Cobham, Kent

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Cobham
Public House, Cobham, Kent - geograph.org.uk - 323974.jpg
View of the Leather Bottle pub on The Street from St Mary Magdaline churchyard
Cobham is located in Kent
Cobham
Cobham
Location within Kent
Population1,469 (2011)[1]
OS grid referenceTQ671683
Civil parish
  • Cobham
District
Shire county
Region
CountryEngland
Sovereign stateUnited Kingdom
Post townGRAVESEND
Postcode districtDA12, DA13
Dialling code01474
PoliceKent
FireKent
AmbulanceSouth East Coast
UK Parliament
List of places
UK
England
Kent
51°23′23″N 0°24′03″E / 51.3898°N 0.4008°E / 51.3898; 0.4008Coordinates: 51°23′23″N 0°24′03″E / 51.3898°N 0.4008°E / 51.3898; 0.4008

Cobham (/ˈkɒbəm/[2]) is a village and civil parish[3] in the borough of Gravesham in Kent, England. The village is located 6 miles (10 km) south-east of Gravesend, and just south of Watling Street, the Roman road from Dover to London. The parish, which includes the hamlet of Sole Street, covers an area of 1,240 hectares (3,100 acres) and had a population of 1,469 at the 2011 Census,[1] increasing from 1,328 at the 2001 Census.

The village is in a Conservation Area[4] and as such remains relatively unspoilt.

History[edit]

Cobham parish has had several manors;[5][6] one of which, Henhurst, was mentioned in the Domesday Book of 1086, and in the Textus Roffensis as being part of the Rochester Bridge charter of c.975, so there has been a settlement in the parish since at least the 10th century.[5][6] The largest and most notable of the manors was Cobham or Cobham Hall, which mainly consisted of the manor house, Cobham Hall, and the private park or demesne attached to the house; there is no record of any manorial courts being held before the 16th century, and the lands under rent to the lord of the manor were not significant so at least one court was shared with the other manors within the parish.[7] The parish of Cobham was originally within the ancient hundred of Shamwell.[8] In 1132, Henry I gave Cobham church, which was then an annex of the church at Shorne, to Bermondsey Priory (later to become Bermondsey Abbey).[9][5]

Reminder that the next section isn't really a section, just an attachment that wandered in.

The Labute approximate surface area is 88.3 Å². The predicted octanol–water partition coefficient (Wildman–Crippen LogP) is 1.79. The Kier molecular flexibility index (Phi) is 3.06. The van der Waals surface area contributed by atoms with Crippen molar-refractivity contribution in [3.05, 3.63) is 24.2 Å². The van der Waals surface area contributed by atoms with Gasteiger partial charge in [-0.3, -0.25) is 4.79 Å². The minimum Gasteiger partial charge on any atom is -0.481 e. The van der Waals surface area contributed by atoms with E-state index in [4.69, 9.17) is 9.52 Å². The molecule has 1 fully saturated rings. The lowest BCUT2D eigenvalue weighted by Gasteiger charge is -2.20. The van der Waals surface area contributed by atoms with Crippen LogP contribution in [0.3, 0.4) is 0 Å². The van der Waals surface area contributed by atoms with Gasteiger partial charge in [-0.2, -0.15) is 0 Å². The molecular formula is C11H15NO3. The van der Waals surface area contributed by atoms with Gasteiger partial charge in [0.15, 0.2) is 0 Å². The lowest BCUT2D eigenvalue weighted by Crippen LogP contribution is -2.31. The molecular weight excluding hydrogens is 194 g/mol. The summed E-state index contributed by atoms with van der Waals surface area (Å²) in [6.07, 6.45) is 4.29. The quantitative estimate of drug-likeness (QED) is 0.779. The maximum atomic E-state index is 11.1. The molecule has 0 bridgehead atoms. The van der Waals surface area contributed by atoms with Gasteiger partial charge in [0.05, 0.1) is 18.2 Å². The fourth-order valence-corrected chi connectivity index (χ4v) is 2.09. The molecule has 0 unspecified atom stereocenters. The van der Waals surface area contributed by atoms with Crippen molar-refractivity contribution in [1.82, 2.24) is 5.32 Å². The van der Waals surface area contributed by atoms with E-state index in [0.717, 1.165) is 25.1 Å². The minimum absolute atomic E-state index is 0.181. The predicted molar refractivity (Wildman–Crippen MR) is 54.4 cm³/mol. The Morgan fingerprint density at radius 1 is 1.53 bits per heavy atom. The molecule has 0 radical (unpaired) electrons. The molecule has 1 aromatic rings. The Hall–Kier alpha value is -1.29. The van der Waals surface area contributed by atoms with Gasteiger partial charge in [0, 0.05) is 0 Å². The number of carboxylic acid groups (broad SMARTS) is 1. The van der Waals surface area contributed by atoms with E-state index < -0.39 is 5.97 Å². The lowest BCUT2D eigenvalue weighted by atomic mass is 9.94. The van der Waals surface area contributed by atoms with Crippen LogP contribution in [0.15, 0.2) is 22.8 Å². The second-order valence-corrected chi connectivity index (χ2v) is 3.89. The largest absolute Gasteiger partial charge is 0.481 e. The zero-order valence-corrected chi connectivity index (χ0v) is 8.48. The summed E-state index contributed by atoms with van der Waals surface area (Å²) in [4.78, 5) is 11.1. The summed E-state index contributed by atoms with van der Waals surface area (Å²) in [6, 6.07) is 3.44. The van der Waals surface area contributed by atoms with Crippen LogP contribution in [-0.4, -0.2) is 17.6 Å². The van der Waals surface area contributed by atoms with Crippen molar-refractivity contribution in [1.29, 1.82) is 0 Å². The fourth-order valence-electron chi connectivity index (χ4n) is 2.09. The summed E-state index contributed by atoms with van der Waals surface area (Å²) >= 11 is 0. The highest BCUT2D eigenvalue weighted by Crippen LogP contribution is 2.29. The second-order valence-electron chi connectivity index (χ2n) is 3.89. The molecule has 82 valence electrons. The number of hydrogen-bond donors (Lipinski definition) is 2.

The Cobham family was established here before the reign of King John[10] (who reigned from 1199).

The lords of the manor of Cobham were Hereditary High Stewards[11] of nearby Gravesend; in 1692 the custom was stopped that Gravesend paid to the lords of Cobham a yearly sum (a pontage) for the use of the landing stage on the River Thames.[12]

Notable buildings[edit]

Cobham Hall was the former home of the Earls of Darnley: its gardens were designed by Humphry Repton.[13] The surviving grade I listed[14] manor house is one of the largest and most important houses in Kent.[14] Today the building houses Cobham Hall School, a private boarding school for girls, which retains 150 acres of the ancient estate.[15]

In the former deer park of Cobham Hall survives the Darnley Mausoleum, a pyramid-topped structure built in 1786 as ordered by the will of the 3rd Earl of Darnley.

The parish church is 13th century and is dedicated to St Mary Magdalene.[16] It contains monumental brasses which are reputedly the finest in England. William Belcher in his Kentish Brasses (1905) stated: "No church in the world possesses such a splendid series as the nineteen brasses in Cobham Church, ranging in date between 1298 and 1529."[17] Thirteen of the brasses belong to the years 1320–1529 and commemorate members of the Brooke and Cobham families.[10] In the church also survives the sumptuous chest tomb and alabaster effigies of George Brooke, 9th Baron Cobham (1497–1558) and his heiress wife Ann Bray.[citation needed]